Steuben County

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Youth Investigations in Agriculture Lead to Increased Interest and Engagement

August 30, 2019
youth doing strawberry DNA extraction

Date: May 2019

Title: Youth Investigations in Agriculture Lead to Increased Interest and Engagement

Team: Crystal Van Pelt, Tami Mosier

Purdue Extension Goals: Creating Quality Communities, Enhancing Positive Life Skills, Fostering Responsible Land Use and Conservation of Resources, Supporting Career Preparation


According to the United States Department of Agriculture (USDA), "Tomorrow’s agriculture depends on today’s young people."  Agricultural concepts can be used to teach science, math, reading, writing, social studies, and other subjects. Educational opportunities focused on agriculture can help youth in the community learn about and connect with the world around them.

The United States Department of Education says, “Right now, not enough of our youth have access to quality STEM learning opportunities and too few students see these disciplines as springboards for their careers.”

Based on a statement by the National Institute of Food and Agriculture, "To feed the growing global population - expected to reach 9.6 billion by 2050 - the Food and Agricultural Organization projects that agricultural production (food, feed and fiber) will need to increase by 70 percent. If these predictions are accurate, humankind’s greatest challenge may be educating the needed labor to replace the aging American farmer and the skilled workers and scientists needed to support the sustainable growth in agricultural production."

The Steuben County Commissioners support agriculture education as a means to bridge the gap between current and future producers and consumers in our community.

What Has Been Done

The 4‑H Youth Development Extension Educator and the Agriculture and Natural Resources/Community Development Extension Educator of the Purdue Extension Office utilized their talents to implement “Agriculture Investigations” at Carlin Park Elementary, a school in which over 50% of the students receive free or reduced lunches. Located in the City of Angola, the majority of Carlin Park students have limited experience with the rural landscape and agriculture.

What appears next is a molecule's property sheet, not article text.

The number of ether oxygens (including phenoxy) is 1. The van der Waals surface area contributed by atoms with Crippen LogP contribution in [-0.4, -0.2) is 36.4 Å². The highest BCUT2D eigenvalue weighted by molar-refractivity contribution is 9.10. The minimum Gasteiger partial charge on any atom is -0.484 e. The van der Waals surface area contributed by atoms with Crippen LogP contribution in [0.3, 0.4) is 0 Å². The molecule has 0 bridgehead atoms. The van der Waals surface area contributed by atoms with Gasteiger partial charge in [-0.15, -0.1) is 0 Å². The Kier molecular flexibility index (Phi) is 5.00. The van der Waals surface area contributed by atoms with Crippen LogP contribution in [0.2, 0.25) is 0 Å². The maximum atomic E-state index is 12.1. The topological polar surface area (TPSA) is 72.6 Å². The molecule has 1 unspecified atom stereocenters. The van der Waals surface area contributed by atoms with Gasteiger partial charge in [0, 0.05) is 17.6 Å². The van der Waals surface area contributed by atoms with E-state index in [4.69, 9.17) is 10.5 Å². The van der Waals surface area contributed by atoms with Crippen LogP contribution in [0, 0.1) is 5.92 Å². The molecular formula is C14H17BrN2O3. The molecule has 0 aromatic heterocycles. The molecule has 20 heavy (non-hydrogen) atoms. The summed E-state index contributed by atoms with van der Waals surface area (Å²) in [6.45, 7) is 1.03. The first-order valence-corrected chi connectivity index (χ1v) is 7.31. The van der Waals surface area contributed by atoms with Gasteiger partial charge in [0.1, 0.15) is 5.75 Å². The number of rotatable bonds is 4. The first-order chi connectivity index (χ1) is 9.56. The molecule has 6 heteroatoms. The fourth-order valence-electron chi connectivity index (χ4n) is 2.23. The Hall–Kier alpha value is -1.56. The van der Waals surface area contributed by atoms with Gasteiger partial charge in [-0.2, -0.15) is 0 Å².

Forty-five third grade students explored nine areas of agriculture (gardening/horticulture, seed development, soil science, water quality, environmental conservation, plant genetics and biotechnology, digital agriculture, mapping, and careers in agriculture) in addition to learning business etiquette basics.

While agriculture was the focus, students practiced mathematics through graphing and measuring, critical thinking and analysis via comparison and contrasting activities, and verbal communication as they presented their group work to the rest of the class.

The students celebrated their learning by eating a colorful salad containing roots, stems, leaves, and flowers.


After tabulating and analyzing results of the written post‑evaluation, the data showed high interest and engagement in agriculture as 85% of the students shared at least one thing they learned about agriculture with friends and family, and 97% stated it was fun. This STEM enrichment series revealed 87% felt they learned about science while investigating agriculture. The Educators observed increased enjoyment for students with the science lessons when the students knew it was acceptable to fail at an experiment and to be a little messy. The intent was to show students that while science is fact-based, science experimentation can be fluid and flexible with imperfect and occasionally unintended outcomes.

The number of youth understanding that technology is used in agriculture increased by nearly 50% following the seven session series, and 53% indicated they now know more about agriculture as a result of the series. Respondents recognized their choices influence the environment and that they can make a difference as 72% shared they know they can impact water quality.

At the conclusion of the series, the results showed over 72% retained business etiquette basics as they explored careers in agriculture and professionalism in the workplace.

3rd grade is when the school starts offering a salad bar, but teachers have noticed that many kids do not know what vegetables they like, so they forego getting the salad bar. This group of forty-five youth is ready for the fourth grade salad bar when they return to school in August as they now know what they like and shared they are willing to try new fruits and vegetables.

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